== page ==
Galley Wench Tales

Exploring the world through the people we meet
and the food they eat.

Colorful, sandstone unes seen driving on Baylys Beach,
near Dargaville, West Coast, North Island, New Zealand.

While tour busses collect passengers for $50/pop from Kaitaia for the “Ninety Mile Beach” (really, 55 mile) drive from Waipapakauri to Te Paki (or crazies like us who drive it with our own 2-wheel drive vehicle), they’re missing a longer, prettier shoreline a bit further South, also on New Zealand’s North Island’s West Coast.

Hop and a skip from Dargaville(~13km), Baylys Beach is a local Kiwi (or readers of Scott Cook’s excellent “New Zealand Frenzy” North Island guidebook) “secret.” 

Near Baylys Beach, Dargaville, its fame due to the kauri
tree, first for felling it, then as a curator.

It’s an easy-to-drive stretch fringed by brilliantly hued sandstone cliffs, far more dramatic than Ninety Mile Beach’s plain sand dunes.  Ok, unlike the crashing surf we saw the day Wayne drove Ninety Mile Beach, Baylys is a bit tame.   Nor did we get the adrenaline rush of a stream splashing about our car, despite a carefully timed drive on Ninety Mile Beach.  Naw, Baylys was just easy. A ramp from the road down to a nice hard-packed sand beach. Just enough cars about to follow back up to another ramp back to the road at the end.  We did still try to plan our drive closer to low tide.

Lump of kauri gum (sap) “gold of the North” at
a museum adjacent Kiwi House, Whangarei.

We didn’t spend the extra time to enjoy the area more, to explore the nearby kauri* museum, an ode to Dargaville’s historic timber harvesting and gum-digging (kauri sap) lore.  Now Dargaville’s better known as the gateway to those few bigger kauris that managed to not get cut.  (More on our kauri walks in a future post).  We didn’t even do anything foodie-wise to exploit the area’s kumera (sweet potato) capital of New Zealand cachet.  Add those to my lengthening “If I come back to New Zealand, I will…” list of to-dos.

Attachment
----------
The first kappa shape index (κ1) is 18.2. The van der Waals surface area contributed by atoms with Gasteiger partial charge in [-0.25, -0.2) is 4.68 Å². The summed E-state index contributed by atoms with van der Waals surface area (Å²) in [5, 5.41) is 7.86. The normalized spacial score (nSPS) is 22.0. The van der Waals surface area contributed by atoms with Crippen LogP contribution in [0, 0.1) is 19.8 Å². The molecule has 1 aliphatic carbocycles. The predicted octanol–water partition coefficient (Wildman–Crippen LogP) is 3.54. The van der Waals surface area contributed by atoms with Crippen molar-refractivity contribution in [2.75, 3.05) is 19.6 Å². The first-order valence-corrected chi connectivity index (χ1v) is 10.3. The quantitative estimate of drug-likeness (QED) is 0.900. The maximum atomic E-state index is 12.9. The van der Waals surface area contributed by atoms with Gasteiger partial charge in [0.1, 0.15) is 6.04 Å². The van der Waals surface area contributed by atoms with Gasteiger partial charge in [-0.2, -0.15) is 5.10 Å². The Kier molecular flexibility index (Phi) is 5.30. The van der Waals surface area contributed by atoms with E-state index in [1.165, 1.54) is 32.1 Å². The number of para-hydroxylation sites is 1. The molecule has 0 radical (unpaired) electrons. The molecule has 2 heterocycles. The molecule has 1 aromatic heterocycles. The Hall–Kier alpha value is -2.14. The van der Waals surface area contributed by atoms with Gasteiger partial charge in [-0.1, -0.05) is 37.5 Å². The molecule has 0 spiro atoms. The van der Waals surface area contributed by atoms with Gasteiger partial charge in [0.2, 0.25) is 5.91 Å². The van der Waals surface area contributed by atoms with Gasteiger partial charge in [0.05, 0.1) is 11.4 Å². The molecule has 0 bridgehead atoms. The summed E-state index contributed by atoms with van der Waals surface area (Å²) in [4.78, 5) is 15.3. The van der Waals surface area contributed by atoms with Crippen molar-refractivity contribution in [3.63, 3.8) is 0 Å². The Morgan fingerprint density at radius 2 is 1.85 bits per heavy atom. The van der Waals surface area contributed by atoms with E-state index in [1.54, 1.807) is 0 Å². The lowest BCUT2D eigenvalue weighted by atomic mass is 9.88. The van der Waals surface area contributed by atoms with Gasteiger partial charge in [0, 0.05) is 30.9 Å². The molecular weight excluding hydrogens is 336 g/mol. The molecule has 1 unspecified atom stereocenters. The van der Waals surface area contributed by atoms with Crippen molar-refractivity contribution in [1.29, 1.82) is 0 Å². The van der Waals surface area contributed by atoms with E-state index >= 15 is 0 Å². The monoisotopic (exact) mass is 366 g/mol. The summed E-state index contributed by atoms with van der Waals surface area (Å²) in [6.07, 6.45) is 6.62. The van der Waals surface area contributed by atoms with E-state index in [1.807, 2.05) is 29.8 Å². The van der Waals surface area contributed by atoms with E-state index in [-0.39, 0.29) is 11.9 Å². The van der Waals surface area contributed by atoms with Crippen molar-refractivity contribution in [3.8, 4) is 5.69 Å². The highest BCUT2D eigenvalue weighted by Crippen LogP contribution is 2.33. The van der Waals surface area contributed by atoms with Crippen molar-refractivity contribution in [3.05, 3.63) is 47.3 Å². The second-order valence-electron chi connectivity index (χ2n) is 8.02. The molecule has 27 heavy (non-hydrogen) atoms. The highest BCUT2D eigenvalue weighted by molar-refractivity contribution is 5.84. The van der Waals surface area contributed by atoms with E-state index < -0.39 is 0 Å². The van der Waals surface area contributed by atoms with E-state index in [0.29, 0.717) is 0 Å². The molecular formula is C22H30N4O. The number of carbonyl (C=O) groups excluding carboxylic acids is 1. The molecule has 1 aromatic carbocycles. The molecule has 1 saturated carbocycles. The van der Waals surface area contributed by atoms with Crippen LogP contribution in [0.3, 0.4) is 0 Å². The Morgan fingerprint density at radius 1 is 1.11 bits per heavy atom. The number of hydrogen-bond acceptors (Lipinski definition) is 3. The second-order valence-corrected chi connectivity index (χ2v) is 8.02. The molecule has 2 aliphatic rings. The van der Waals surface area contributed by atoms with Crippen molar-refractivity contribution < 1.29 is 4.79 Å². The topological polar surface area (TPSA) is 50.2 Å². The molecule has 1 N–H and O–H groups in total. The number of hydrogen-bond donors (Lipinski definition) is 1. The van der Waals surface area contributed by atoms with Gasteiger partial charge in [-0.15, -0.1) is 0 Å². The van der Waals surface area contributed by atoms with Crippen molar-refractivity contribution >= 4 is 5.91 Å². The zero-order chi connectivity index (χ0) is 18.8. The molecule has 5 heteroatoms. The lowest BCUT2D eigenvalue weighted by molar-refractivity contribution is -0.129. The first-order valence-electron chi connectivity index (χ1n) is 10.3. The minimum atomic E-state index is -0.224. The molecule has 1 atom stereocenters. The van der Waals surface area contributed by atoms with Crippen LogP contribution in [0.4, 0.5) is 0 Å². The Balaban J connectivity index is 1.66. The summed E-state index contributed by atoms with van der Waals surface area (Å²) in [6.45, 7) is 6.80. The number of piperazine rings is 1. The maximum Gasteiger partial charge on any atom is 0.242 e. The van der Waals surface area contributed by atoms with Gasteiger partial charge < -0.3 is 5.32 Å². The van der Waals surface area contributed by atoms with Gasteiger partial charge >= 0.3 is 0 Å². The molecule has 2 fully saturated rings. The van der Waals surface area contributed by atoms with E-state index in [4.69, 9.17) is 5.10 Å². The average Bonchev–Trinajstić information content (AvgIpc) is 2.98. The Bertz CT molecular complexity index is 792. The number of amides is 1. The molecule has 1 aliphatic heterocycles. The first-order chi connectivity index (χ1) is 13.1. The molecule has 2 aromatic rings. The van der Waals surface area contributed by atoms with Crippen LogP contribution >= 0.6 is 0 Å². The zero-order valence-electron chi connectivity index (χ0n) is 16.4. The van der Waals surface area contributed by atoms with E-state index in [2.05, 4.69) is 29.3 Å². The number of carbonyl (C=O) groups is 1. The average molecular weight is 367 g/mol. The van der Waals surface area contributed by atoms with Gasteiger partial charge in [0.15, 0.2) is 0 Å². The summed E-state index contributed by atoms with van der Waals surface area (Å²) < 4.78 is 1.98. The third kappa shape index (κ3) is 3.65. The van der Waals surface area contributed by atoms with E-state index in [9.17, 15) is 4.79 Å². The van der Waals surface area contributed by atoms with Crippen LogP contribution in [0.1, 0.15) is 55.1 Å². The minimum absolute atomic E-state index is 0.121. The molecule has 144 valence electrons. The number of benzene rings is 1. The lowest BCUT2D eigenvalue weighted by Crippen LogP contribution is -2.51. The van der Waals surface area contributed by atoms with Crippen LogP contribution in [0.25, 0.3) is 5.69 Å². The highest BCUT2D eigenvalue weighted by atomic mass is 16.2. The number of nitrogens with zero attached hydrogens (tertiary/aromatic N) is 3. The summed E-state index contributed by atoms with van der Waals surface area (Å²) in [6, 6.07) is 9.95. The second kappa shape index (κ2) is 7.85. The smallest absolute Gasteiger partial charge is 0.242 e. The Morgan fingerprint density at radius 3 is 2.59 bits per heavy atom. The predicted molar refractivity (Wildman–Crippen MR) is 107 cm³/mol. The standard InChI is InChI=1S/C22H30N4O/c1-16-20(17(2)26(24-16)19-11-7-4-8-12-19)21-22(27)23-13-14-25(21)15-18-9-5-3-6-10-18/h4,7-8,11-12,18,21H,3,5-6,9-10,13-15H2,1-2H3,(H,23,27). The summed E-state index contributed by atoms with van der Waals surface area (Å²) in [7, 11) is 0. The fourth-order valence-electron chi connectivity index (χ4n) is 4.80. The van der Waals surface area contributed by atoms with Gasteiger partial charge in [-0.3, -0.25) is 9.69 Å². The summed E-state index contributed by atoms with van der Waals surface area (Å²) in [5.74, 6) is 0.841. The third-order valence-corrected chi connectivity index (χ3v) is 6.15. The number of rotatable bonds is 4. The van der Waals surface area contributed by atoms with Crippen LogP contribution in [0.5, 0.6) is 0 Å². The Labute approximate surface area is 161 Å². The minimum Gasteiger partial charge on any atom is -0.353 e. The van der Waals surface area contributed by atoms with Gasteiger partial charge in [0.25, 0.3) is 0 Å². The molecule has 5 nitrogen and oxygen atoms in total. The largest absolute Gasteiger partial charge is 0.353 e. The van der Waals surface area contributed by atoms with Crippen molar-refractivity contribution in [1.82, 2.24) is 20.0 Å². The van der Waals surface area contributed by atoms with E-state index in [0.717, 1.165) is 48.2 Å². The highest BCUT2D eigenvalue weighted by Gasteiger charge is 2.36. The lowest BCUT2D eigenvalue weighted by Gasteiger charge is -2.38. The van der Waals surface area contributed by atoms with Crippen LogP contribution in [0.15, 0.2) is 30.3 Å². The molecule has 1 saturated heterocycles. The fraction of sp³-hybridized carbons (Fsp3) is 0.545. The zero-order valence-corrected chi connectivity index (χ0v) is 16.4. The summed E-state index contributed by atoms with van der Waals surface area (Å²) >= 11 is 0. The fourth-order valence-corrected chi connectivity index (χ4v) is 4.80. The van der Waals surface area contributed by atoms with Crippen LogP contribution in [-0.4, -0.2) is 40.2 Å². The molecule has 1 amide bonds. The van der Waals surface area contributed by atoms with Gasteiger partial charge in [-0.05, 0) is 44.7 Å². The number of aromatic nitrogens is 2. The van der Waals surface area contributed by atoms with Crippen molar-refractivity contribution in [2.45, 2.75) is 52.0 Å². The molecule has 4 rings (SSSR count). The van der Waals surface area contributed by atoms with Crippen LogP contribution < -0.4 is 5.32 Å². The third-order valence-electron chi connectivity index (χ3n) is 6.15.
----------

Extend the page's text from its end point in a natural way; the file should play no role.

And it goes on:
Baylys Beach sandstone blushing as sunset approaches.

*Kauris are a now scarce New Zealand treasure – a gargantuan, redwood-sized tree whose wood’s prized for building, its sap or “gum” a key ingredient for all of stuff.

Baylys Beach was the last stop on our kauri tree exploration day trip.  The sun was setting just as we were leaving Baylys beach behind along with the last of the sand, dirt and gravel roads to head back to Whanagarei.
“So what’s next, then, driving through fire?” Wayne only half joked.
If you plan to visit New Zealand’s most impressive kauri trees, and the idea of an easy literal beach drive with out the mass tourist busses appeals, be sure to plan in an extra hour or two for Baylys Beach, preferably around low tide.   Who knows?  You might like it so much you’ll camp there.
Just don’t tell too many people.  Baylys is pretty sweet just the way it is.

Double pole surf fisher in an ATV on Baylys Beach,
North Island New Zealand.

Location Location

This is a recent retrospective of our April trip to Baylys Beach (S35.950150 E 173 , By the time this posts, we’ll be on our way from Opua, New Zealand (S35.18.772 E174.07.485, where this was written and preset to post) to our first major cruising stop this year, to Savusavu, Fiji (S16 46.48  E179 20.17.  Our 2nd longest ever passage, once we clear New Zealand customs (probably May 13th, from Opua), we expect it will take us nearly two weeks to get to Fiji,  at ~1170 nautical miles (nm).

Sailing by the Numbers

Last year, between December 2014 and November 2015 we sailed from Florida USA to New Zealand, over 10,000 miles.  This year, from Fiji, we’ll go to Vanuatu, New Caledonia and Australia.  After we arrive in Australia in around November, completing another 4,500 or so miles this cruising season, we plan to sell our boat.  Then, it’s back to work, somewhere.